Soviet Moslem leaders have backed Russia's military intervention in Afghanistan and accused the United States of trying to split the Islamic world.
CU Head of the Moslem board of Central Asia and Kazakhan, Mufti Ziyautdinkhan ibn, Ishan Babakhan, speaking in Arabic
Script is copyright Reuters Limited. All rights reserved
Background: Soviet Moslem leaders have backed Russia's military intervention in Afghanistan and accused the United States of trying to split the Islamic world. In a joint statement, senior Moslem clerics from Central Asia, the Caucasus, European Russia and Siberia declared their "fraternal solidarity with the freedom loving people of Afghanistan and Siberia".
SYNOPSIS: The statement was delivered in Moscow by Mufti Ziyautdinkhan Ibn Ishan Babakhan, head of the Moslem Board for Central Asia and Kazakhan.
It was issued as part of the preparations for a conference later this year to mark the beginning of the fifteenth century of the Islamic Calendar. The Mufti said that on the eve of the new century the world was facing a severe ordeal. Quoting form the joint statement he accused the United States, Israel, Egypt and China of starting a campaign of slander against the Iranian revolution and social and political changes in Afghanistan.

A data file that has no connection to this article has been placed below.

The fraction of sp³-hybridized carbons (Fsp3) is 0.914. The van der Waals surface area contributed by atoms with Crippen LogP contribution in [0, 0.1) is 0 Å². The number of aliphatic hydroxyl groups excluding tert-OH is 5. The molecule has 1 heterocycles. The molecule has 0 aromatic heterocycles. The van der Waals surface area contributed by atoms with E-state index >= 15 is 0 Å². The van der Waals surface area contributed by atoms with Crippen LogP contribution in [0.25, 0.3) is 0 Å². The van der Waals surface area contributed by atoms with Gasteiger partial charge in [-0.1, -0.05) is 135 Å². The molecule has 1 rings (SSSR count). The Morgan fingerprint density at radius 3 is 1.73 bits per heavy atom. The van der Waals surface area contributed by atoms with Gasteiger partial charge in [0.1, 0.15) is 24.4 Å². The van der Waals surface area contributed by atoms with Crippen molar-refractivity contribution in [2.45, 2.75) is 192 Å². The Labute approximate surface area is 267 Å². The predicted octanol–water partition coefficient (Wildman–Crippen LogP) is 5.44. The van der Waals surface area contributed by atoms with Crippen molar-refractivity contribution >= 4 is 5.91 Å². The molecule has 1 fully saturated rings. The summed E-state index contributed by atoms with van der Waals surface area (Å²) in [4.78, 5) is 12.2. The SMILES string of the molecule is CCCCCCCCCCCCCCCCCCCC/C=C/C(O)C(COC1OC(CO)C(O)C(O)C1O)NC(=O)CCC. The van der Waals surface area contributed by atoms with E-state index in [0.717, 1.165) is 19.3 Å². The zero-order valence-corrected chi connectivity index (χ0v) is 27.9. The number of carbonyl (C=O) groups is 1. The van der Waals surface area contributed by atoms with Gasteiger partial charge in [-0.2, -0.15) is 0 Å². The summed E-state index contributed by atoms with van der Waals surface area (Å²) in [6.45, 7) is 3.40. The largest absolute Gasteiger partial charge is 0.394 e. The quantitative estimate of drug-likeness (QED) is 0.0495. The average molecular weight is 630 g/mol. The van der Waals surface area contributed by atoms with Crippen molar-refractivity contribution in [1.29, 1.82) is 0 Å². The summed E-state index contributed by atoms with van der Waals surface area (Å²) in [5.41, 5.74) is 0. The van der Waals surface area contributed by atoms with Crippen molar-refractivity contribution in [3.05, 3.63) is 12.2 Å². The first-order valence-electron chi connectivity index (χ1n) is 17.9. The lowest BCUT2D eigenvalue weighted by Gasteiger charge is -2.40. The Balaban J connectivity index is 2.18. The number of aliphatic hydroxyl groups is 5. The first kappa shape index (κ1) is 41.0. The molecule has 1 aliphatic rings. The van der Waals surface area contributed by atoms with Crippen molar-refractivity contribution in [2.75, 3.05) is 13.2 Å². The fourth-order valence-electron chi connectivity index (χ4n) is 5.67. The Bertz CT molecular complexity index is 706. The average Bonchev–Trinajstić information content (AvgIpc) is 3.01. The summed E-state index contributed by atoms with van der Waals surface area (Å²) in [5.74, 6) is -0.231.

The United States President Mr. Carter was accused of distorting the meaning of friendly Soviet steps in Afghanistan and with trying to undermine the solidarity between Moslem countries: This was being done, according to the Mufti's statement, because the United States and its allies wanted to distract world opinion from their own plans. The statement marked the first official response from Soviet Moslem leaders to Russia's move into Afghanistan.